The on-going dispute between Cisco and Multiven has taken another twist, after the Swiss consulting firm said the networking giant had admitted unlawfully accessing thousands of its files, but had refused to apologise.
Last month, Multiven had accused Cisco of stealing data from its servers, and demanded an apology. It threatened to sue Cisco unless the firm apologised.
According to Multiven, Cisco has now admitted to accessing its servers, but claimed to have done so as part of the discovery process in a separate US lawsuit involving the two.
“There are clear legal guidelines to discovery in litigation and Cisco resorting to stealing all the proprietary data in Multiven’s knowledge-base while causing denial-of-service on multiple occasions, is not one of them,” said Peter Alfred-Adekeye, Multiven chief executive.
Multiven said it will now seek compensation through the courts, and has forwarded Cisco's admission to the US Department of Justice and the Swiss Cybercrime Co-ordination Unit.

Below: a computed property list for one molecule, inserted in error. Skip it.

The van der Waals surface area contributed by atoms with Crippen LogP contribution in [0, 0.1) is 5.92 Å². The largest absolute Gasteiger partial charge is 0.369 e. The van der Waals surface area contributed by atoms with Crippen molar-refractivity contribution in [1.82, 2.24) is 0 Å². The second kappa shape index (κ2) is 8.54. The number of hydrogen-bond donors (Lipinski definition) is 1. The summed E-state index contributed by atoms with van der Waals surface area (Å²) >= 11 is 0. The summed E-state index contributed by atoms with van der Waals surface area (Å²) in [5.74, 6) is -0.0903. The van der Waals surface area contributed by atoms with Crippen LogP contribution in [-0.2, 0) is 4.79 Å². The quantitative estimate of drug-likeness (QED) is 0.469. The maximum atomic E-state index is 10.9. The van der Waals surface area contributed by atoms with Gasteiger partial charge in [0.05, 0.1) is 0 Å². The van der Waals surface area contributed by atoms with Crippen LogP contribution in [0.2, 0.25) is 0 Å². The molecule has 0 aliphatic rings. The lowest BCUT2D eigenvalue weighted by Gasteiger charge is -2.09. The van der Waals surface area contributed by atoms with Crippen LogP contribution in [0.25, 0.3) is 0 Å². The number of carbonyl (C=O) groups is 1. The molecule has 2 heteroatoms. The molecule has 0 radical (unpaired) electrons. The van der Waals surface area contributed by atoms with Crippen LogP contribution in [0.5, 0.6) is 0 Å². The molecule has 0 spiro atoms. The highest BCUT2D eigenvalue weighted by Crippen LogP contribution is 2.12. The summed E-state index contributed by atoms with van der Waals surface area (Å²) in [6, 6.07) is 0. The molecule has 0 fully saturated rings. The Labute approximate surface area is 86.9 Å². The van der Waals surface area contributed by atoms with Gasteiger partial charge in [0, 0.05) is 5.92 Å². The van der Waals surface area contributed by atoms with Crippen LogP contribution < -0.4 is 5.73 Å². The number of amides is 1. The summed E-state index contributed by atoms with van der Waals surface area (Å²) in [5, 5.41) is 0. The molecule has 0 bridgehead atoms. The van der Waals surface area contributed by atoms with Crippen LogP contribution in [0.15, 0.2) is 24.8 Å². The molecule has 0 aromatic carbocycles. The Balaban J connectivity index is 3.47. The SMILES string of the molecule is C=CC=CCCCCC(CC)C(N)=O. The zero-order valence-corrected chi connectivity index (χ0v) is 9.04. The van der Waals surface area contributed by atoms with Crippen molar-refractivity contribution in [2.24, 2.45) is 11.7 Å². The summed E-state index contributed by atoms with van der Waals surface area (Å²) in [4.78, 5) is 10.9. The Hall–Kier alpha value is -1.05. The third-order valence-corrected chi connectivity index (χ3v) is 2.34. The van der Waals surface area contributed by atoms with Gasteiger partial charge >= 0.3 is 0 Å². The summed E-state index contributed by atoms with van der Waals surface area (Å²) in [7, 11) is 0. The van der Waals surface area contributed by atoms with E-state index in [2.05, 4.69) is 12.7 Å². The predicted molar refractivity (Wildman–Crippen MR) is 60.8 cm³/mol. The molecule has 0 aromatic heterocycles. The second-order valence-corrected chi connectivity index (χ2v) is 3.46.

Cisco had previously rejected Multiven's claims, claiming to only have accessed Multiven content via its website.
Cisco has also been involved in a protracted dispute with the firm over claims that Multiven stole its software.
Cisco declined to comment directly on Multiven's latest claims but sent V3 a copy of the letter its lawyers sent to Adekeye in late March.
In it, Patrick Ryan, a partner at Cisco's law firm Morgan Lewis called Multiven's earlier claims about data theft “false and misleading”.
“Cisco would never aplogise for defending itself against meritless claims,” he added.
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